Exposure to airborne microorganisms, dust and endotoxin during processing ofvalerian roots on farms.

Czesława Skórska 1, Jolanta Sitkowska 2, Ewa Krysińska-Traczyk 2, Grazyna Cholewa 2, Jacek Dutkiewicz 2
1 - Department of Occupational Biohazards, Institute of Agricultural Medicine, Jaczewskiego2, 20-090 Lublin, Poland. skorska@op.pl
2 -
Ann Agric Environ Med
2005; 12 (1):
ICID: 420249
The aim of this study was to determine the levels of microorganisms, dustand endotoxin in the air during various stages of valerian (Valeriana officinalis) roots processing byherb farmers and to examine the species composition of airborne microflora. Air samples were collectedon glass fibre filters by use of personal samplers on 15 farms owned by valerian cultivating farmers,located in Lublin province (eastern Poland). The concentrations of total viable microorganisms (bacteria+ fungi) in the air showed a marked variability and were within a range of 0.95-7,966.6 x 10(3) cfu/m(3). Though median was relatively low (10.75 x 10(3) cfu/m (3)), on 4 farms the concentrations exceededthe level of 10(5) cfu/m (3) and on 1 farm the level of 10(6) cfu/m (3). During the processing of valerianroots, distinct changes could be observed in the composition of airborne microflora. In the first stagesof processing, the freshly dug and washed roots until shaking in the drying room, the most numerous wereGram-negative bacteria of the family Pseudomonadaceae (mostly Stenotrophomonas maltophilia, Pseudomonaschlororaphis and Pseudomonas fluorescens). After drying, the dominant organisms were thermo-resistantendospore-forming bacilli (Bacillus spp.) and fungi, among which prevailed Aspergillus fumigatus. Altogether,29 species or genera of bacteria and 19 species or genera of fungi were identified in the farm air duringvalerian processing, of these, 10 and 12 species or genera respectively were reported as having allergenicand/or immunotoxic properties. The concentrations of airborne dust and endotoxin on the examined farmswere very large and ranged from 10.0-776.7 mg/m (3), and from 0.15-24,448.2 microg/m (3), respectively(medians 198.3 mg/m (3) and 40.48 microg/m (3)). In conclusion, farmers cultivating valerian could beexposed during processing of valerian roots to large concentrations of airborne microorganisms, dustand endotoxin posing a risk of work-related respiratory disease.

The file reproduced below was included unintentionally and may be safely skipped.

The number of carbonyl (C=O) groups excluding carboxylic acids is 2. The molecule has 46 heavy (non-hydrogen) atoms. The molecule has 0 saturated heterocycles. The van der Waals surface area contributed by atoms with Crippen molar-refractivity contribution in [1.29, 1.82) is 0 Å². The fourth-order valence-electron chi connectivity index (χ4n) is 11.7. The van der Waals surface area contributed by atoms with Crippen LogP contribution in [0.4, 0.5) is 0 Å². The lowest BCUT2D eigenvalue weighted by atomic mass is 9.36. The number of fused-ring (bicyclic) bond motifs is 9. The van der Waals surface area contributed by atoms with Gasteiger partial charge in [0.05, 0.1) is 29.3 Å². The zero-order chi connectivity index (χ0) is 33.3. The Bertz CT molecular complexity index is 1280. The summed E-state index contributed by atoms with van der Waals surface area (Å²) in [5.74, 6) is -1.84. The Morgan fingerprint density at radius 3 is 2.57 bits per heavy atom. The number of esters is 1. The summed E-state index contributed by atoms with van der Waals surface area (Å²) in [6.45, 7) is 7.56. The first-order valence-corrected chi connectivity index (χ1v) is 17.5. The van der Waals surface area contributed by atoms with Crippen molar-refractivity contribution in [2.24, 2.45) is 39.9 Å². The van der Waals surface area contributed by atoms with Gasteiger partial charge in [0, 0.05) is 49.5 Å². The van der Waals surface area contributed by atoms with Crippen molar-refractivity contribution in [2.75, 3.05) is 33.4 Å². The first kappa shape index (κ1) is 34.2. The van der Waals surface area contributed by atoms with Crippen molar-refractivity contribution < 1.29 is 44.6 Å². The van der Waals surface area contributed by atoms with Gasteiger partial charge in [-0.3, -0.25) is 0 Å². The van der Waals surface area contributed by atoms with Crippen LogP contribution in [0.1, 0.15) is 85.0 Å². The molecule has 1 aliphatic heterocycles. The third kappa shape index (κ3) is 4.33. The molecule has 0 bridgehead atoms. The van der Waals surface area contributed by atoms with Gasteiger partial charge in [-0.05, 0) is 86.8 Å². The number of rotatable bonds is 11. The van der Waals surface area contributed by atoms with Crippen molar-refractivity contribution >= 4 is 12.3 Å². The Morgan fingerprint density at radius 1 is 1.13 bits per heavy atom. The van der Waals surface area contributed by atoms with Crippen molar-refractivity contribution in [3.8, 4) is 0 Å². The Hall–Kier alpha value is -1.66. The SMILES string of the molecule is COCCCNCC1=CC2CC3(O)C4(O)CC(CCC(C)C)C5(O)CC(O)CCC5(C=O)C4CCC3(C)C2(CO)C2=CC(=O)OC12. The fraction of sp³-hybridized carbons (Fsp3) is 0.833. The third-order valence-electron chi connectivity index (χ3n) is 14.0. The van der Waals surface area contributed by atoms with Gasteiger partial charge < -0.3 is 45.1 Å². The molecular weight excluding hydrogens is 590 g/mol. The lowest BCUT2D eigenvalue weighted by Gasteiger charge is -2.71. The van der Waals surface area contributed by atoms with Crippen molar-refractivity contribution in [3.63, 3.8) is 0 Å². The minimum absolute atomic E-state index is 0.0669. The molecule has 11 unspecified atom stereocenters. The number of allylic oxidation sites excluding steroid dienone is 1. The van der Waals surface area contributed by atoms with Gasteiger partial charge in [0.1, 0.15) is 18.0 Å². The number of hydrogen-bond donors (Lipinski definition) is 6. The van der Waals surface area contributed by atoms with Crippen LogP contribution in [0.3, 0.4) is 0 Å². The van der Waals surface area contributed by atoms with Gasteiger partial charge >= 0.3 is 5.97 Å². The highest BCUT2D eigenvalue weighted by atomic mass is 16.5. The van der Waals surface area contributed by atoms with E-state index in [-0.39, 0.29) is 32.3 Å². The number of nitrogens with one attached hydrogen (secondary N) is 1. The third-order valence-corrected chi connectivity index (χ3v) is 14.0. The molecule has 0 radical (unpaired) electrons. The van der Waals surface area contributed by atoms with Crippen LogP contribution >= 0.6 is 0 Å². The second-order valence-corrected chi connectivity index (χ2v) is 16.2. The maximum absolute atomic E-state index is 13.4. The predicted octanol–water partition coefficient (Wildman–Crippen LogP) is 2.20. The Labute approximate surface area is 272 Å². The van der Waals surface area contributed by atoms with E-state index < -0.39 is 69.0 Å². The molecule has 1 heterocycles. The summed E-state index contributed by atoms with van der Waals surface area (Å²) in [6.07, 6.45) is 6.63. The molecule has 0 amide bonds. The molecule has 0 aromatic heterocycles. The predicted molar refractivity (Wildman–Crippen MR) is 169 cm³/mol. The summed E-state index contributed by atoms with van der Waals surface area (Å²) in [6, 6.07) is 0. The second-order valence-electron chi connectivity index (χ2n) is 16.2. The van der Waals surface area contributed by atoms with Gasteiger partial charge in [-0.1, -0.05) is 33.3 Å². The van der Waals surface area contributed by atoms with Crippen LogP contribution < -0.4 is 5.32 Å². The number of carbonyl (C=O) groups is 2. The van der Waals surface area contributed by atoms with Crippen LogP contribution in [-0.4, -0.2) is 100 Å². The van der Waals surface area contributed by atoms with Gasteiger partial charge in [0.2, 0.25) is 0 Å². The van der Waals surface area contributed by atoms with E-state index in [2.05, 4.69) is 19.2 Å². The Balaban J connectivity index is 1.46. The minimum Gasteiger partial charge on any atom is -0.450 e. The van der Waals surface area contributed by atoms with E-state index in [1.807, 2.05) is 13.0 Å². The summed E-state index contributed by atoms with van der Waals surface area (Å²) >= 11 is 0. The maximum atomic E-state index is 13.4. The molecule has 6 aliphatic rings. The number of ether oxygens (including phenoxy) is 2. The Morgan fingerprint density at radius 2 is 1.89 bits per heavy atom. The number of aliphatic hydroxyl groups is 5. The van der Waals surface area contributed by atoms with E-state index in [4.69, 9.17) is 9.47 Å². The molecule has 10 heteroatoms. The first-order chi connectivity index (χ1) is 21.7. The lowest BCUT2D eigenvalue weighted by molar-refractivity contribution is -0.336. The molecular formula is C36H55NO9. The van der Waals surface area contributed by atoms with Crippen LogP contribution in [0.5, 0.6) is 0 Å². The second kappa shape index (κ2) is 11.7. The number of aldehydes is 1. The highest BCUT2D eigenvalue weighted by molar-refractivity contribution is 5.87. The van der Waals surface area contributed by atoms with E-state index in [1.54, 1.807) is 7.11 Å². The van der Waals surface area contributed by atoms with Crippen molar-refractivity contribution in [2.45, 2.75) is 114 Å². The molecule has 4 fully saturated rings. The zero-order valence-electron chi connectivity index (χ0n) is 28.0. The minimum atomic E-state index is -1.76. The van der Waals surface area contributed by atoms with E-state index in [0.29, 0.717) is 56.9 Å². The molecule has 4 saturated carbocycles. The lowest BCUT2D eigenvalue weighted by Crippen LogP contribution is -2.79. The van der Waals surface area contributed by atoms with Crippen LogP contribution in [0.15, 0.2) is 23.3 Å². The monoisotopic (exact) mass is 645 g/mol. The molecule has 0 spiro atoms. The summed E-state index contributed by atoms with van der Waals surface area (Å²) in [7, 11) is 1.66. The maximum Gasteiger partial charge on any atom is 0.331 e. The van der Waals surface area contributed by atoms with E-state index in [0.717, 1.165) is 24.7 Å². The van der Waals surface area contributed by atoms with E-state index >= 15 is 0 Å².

PMID 16028876 - click here to show this article in PubMed

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